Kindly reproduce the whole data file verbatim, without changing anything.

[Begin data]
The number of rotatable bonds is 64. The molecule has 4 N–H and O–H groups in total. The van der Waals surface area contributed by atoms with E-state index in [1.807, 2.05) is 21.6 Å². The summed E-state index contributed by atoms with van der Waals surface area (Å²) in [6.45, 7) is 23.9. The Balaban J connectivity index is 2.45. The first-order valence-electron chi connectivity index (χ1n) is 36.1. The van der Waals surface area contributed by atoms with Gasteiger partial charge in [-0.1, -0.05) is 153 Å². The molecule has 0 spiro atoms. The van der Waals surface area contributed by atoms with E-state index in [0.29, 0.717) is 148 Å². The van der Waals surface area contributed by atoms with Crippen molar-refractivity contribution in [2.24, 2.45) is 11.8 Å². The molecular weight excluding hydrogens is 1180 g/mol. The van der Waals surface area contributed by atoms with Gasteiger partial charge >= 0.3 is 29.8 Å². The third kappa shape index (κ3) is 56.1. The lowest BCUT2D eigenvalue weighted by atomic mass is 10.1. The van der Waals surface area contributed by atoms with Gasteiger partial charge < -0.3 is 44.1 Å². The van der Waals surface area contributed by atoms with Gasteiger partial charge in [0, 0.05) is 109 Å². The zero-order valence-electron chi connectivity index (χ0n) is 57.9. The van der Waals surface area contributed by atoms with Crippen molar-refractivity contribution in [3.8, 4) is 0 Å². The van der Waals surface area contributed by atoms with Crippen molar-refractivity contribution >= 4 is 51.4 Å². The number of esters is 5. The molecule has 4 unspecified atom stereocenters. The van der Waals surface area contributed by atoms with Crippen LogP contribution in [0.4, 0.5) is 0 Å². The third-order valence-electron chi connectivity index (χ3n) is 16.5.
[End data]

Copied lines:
The number of rotatable bonds is 64. The molecule has 4 N–H and O–H groups in total. The van der Waals surface area contributed by atoms with E-state index in [1.807, 2.05) is 21.6 Å². The summed E-state index contributed by atoms with van der Waals surface area (Å²) in [6.45, 7) is 23.9. The Balaban J connectivity index is 2.45. The first-order valence-electron chi connectivity index (χ1n) is 36.1. The van der Waals surface area contributed by atoms with Gasteiger partial charge in [-0.1, -0.05) is 153 Å². The molecule has 0 spiro atoms. The van der Waals surface area contributed by atoms with E-state index in [0.29, 0.717) is 148 Å². The van der Waals surface area contributed by atoms with Crippen molar-refractivity contribution in [2.24, 2.45) is 11.8 Å². The molecular weight excluding hydrogens is 1180 g/mol. The van der Waals surface area contributed by atoms with Gasteiger partial charge >= 0.3 is 29.8 Å². The third kappa shape index (κ3) is 56.1. The lowest BCUT2D eigenvalue weighted by atomic mass is 10.1. The van der Waals surface area contributed by atoms with Gasteiger partial charge < -0.3 is 44.1 Å². The van der Waals surface area contributed by atoms with Gasteiger partial charge in [0, 0.05) is 109 Å². The zero-order valence-electron chi connectivity index (χ0n) is 57.9. The van der Waals surface area contributed by atoms with Crippen molar-refractivity contribution in [3.8, 4) is 0 Å². The van der Waals surface area contributed by atoms with Crippen molar-refractivity contribution >= 4 is 51.4 Å². The number of esters is 5. The molecule has 4 unspecified atom stereocenters. The van der Waals surface area contributed by atoms with Crippen LogP contribution in [0.4, 0.5) is 0 Å². The third-order valence-electron chi connectivity index (χ3n) is 16.5.